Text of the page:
Appeals Rules Against Santa Clara in Voting Rights Act Case

A court of appeals has ruled against the city of Santa Clara in its push to overturn a Santa Clara County Superior Court judge’s earlier ruling forcing the city to hold districted elections as officials try to regain control over how it holds elections in the future.

The ruling, published Wednesday, is the latest development in a years-long battle between Santa Clara city officials and a slew of minority groups over whether the city’s longstanding voting process dilutes minority votes in the city. In 2018, Santa Clara County Superior Court Judge Thomas Kuhnle ruled that holding elections with six districts, rather than having every resident vote on every council member, would help even the playing field for minority voters.

California Appeals Court Judges Eugene Premo, Allison M. Danner and Franklin Elia agreed unanimously.

“We find no reversible error in the trial court’s interpretation of the governing legal principles and its application of the law to the evidence presented at trial,”  the decision said.

The ruling Wednesday means the six districts for voting in City Council members remains for now and the groups who sued the city, including the Asian Law Alliance, can recoup their fees for the lawsuit.

“It’s up to the city to decide what they want to do, it’s kind of their move now,” Richard Konda, executive director for the Asian Law Alliance said in an interview Wednesday. “I’m hoping they see the wisdom to end the case at this point.”

Konda didn’t have the figures readily available Wednesday, but confirmed that Santa Clara is set to be on the hook to repay millions of dollars in legal fees over the suit and appeal. Before the appeal, the Asian Law Alliance had tallied more than $3 million in legal fees that the city is liable for reimbursing and that number has increased in the years since the original ruling.

As for what the city will do, more information on that will come in the new year, according to Lon Peterson, a spokesperson for Santa Clara.

“The City of Santa Clara is in receipt of the Court of Appeal’s decision and is in the process of reviewing it,” he said in a statement. “The Santa Clara City Council will convene in a closed-session meeting in January to review the Court’s decision. Until then, the City has no further comment.”

Come Together

The appeal was filed initially because Santa Clara city officials disagreed with Judge Kuhnle’s original ruling, and claimed that no districts, or larger districts, would not disadvantage minority voters and that residents say they enjoy voting for city representatives. Santa Clara council members have since put two unsuccessful measures on ballots. One, known as Measure A in 2018, would have split the city into two districts. Measure C, voted down in March, would have divided Santa Clara into three parts.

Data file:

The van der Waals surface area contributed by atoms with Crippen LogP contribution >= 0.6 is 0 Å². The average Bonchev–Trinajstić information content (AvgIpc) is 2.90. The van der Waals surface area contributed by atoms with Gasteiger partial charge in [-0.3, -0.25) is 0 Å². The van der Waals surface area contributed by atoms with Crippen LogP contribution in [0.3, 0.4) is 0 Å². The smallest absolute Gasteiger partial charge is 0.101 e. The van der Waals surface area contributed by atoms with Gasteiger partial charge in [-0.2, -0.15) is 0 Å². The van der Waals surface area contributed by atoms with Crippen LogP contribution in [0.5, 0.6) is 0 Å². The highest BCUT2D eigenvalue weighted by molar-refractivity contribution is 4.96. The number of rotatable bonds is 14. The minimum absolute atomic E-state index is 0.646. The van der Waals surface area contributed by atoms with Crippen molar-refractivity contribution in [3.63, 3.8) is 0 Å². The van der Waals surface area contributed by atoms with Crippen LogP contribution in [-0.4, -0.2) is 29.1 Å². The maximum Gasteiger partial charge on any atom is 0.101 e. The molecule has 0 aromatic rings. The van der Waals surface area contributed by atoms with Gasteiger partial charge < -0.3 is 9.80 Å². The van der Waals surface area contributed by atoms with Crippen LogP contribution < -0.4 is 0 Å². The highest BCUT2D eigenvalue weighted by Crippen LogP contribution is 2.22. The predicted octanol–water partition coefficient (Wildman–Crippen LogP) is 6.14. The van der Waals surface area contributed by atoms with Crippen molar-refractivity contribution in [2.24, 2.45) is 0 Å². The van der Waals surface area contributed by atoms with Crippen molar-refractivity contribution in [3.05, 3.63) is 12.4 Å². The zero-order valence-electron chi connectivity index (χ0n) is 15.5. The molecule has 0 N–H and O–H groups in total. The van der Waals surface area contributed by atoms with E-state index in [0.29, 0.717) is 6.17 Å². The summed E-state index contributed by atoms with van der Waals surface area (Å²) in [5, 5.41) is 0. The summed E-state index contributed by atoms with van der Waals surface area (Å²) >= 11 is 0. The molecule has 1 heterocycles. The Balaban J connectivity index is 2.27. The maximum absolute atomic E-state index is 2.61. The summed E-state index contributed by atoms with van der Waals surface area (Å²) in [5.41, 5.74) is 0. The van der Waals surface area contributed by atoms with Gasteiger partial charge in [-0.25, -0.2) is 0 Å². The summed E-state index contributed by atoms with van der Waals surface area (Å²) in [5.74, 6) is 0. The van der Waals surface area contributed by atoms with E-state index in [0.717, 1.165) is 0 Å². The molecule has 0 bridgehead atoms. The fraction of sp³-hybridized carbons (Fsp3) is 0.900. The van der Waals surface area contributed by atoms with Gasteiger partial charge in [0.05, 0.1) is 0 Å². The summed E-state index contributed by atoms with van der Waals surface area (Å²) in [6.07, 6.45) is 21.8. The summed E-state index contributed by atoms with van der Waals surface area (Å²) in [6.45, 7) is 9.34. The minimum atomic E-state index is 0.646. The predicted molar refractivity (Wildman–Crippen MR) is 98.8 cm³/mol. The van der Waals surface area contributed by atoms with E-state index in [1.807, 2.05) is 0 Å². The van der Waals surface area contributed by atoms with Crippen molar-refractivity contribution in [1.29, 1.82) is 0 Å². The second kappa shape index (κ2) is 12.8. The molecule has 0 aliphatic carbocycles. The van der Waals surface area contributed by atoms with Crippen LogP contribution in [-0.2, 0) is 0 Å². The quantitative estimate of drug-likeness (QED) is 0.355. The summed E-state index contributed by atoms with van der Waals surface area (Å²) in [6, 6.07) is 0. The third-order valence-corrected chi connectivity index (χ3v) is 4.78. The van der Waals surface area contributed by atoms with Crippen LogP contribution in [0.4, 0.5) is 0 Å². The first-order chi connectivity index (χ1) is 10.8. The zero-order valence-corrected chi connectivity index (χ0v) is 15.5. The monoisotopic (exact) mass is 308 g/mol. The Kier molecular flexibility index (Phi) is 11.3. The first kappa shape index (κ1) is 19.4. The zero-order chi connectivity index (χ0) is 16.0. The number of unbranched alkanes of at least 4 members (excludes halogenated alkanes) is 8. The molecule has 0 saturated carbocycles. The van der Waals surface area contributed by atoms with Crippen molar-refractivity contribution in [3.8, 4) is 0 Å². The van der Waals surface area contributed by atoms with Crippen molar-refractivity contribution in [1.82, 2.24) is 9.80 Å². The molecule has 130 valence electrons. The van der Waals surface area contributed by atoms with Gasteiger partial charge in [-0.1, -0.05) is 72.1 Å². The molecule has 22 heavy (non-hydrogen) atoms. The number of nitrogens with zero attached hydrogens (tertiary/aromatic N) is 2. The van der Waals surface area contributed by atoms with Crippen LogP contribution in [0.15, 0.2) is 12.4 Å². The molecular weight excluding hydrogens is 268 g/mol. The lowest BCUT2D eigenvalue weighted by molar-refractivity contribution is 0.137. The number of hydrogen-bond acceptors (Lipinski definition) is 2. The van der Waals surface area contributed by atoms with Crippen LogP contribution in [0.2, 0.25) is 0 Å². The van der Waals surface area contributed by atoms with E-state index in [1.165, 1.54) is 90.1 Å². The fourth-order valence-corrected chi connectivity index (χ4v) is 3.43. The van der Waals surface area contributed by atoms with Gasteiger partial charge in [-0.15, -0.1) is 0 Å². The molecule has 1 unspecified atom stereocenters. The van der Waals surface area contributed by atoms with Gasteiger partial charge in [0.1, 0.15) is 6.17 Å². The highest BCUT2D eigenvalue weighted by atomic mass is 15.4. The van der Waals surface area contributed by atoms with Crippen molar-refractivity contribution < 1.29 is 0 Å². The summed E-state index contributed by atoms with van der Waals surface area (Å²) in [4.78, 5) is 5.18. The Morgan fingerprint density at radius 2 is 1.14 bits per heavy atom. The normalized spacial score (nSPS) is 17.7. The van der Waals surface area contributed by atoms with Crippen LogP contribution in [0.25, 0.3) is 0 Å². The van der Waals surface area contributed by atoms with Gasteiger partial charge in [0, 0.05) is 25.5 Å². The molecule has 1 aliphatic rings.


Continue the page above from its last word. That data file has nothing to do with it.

In the meantime, the city has been forced to hold two City Council elections with six districts, in which residents in a specific area voted for representation for their neighborhoods.

The first time, in 2018, Raj Chahal won his bid for a council seat, breaking a long streak of nearly all-white representatives in Santa Clara. That became a proof-point for those who say districted elections are a good option to increase diversity.

In November, four seats were up for grabs on the City Council and two people of color, Suds Jain and Kevin Park, were voted into two of the seats. That further proved districted elections help increase diversity on the council, according to proponents of districted elections, including Konda and Chahal.

“I am really upset that we have lost more than $5 million,” Chahal said in an interview Wednesday, estimating the final costs of the lawsuit to the city. “But there were political motives in this thing, like not to lose the majority, and I hope the residents will hold them responsible for the bad decisions by the town leadership and bad advice given to them by the city officials.”

Chahal primarily holds City Attorney Brian Doyle and the councilmembers who voted to move ahead with the lawsuit responsible for the costs, he said. He would have preferred to accept Judge Kuhnle’s ruling and adopt the districts using a city ordinance.

Power Shifts

Chahal could get his wish. The ruling comes less than two months after Jain and Park, along with newly elected councilmember Anthony Becker won seats on the City Council. The three, along with Harbir Bhatia who did not win her bid against incumbent Kathy Watanabe, were supported to the tune of about $3 million by a political fund set up by San Francisco 49ers owner Jed York. The NFL team is based in Santa Clara and manages the city's Levi's Stadium.

Despite those ties, the 49ers and city officials, including the longstanding City Council majority led by Mayor Lisa Gillmor, have had a strained relationship. The pair have been in a years-long, heated, tit-for-tat battle over everything from soccer fields to transparency, including how the more than $1 billion Levi's Stadium is managed, what a reasonable events curfew would look like and, most recently, politics.

Gillmor told San Jose Inside in October that the 49er's funding amounted to buying the election for councilmembers that would be more sympathetic to the team. But the three new councilmembers say they never asked for the 49ers help and aren't indebted to the team.